The project calls for removing concrete in the channel and building a series of boulder stepped pools from the river up into Cordova Creek. This will allow juvenile salmon to move both upstream and downstream between the creek and the river, even when American River flows are at their lowest. The step pools also help to make the project stable and sustainable—although Cordova Creek is small, this area is completely inundated by the American River when it floods and has to be built to withstand those conditions. Based on stakeholder input, the design ensures that large, native alders and other riparian trees growing near the existing concrete outlet will be preserved even after the creek is rerouted to its new channel.

When complete, this improved access will create an important resting and feeding area that may be used by juvenile salmon when they are small and vulnerable to predation. Areas like this are important for juveniles to access until they are large enough to migrate downriver to the ocean, and these habitats are very limited along the Lower American River.

The project also involves rebuilding the bike and pedestrian bridge for improved safety. This will include a bridge twice as wide as the current crossing, with a trailside viewing area and interpretive signs, where people can pause to appreciate the Parkway and creek. Since Parkway trails are also used by equestrians, the new bridge will be safe for horses, too.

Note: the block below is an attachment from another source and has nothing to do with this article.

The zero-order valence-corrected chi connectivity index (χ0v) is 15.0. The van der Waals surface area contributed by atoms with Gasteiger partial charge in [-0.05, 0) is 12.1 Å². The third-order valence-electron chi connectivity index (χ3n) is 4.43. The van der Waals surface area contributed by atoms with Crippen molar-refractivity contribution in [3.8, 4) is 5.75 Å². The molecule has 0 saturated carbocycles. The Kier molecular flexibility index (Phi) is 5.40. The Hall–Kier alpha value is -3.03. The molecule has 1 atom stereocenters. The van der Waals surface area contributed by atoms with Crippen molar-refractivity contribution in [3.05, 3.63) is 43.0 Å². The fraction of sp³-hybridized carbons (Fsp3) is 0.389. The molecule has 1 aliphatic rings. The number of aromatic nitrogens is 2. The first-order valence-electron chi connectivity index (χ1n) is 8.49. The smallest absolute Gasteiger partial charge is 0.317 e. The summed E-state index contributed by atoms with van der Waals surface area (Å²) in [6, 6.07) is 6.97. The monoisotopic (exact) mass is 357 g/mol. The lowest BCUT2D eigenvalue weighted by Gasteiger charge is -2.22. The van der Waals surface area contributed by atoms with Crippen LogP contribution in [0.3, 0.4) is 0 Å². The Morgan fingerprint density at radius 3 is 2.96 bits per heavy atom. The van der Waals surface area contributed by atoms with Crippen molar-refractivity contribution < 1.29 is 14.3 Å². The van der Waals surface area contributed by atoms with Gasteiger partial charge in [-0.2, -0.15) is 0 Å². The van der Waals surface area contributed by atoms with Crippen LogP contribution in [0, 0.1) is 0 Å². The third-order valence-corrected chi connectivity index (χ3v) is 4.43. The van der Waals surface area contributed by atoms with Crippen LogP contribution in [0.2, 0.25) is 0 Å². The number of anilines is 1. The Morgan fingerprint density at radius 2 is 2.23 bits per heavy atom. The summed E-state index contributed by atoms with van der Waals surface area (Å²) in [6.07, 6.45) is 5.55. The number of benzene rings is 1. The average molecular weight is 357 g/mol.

Naturalization of this final portion will shift the creek confluence slightly downstream to an existing eddy in the river, an area of calmer water that’s already attractive to fish and does not dewater, even at low river flows. It’s also across the river from another Water Forum habitat project set to begin construction in summer 2023—a project that will continue our efforts to increase spawning and rearing habitat by improving the composition of riverbed gravels and adding side-channel and seasonal floodplain areas for salmonids to use in their home river.

Proposed realignment for Cordova Creek in Phase 2.

The final phase of the creek project will also restore more than an acre of riparian and oak woodland habitat. The plan calls for planting 120 native trees, including oaks, walnuts, and other species that will help provide shade and attract other native wildlife. Parts of the project area currently support invasive, nonnative weeds such as yellow star thistle.

The Water Forum has worked closely with numerous partners on the Cordova Creek Phase 2 project, including the U.S. Fish and Wildlife Service, National Marine Fisheries Service, California Department of Fish and Wildlife, California Native Plant Society, Save the American River Association, Soil Born Farms, and several American River recreation groups to develop a design that serves multiple benefits on the Parkway. This phase of the project was funded by a grant from the California Wildlife Conservation Board and was cost-shared by the Water Forum, which includes a diverse group of environmental and citizen groups, business leaders, water agencies and local governments working together to balance water supply needs with protection of the Lower American River.

We hope to obtain permits for this last phase of Cordova Creek restoration in 2024, then finalize design and begin construction in 2025.

Erica Bishop is Program Manager, Habitat and Science, for the Water Forum.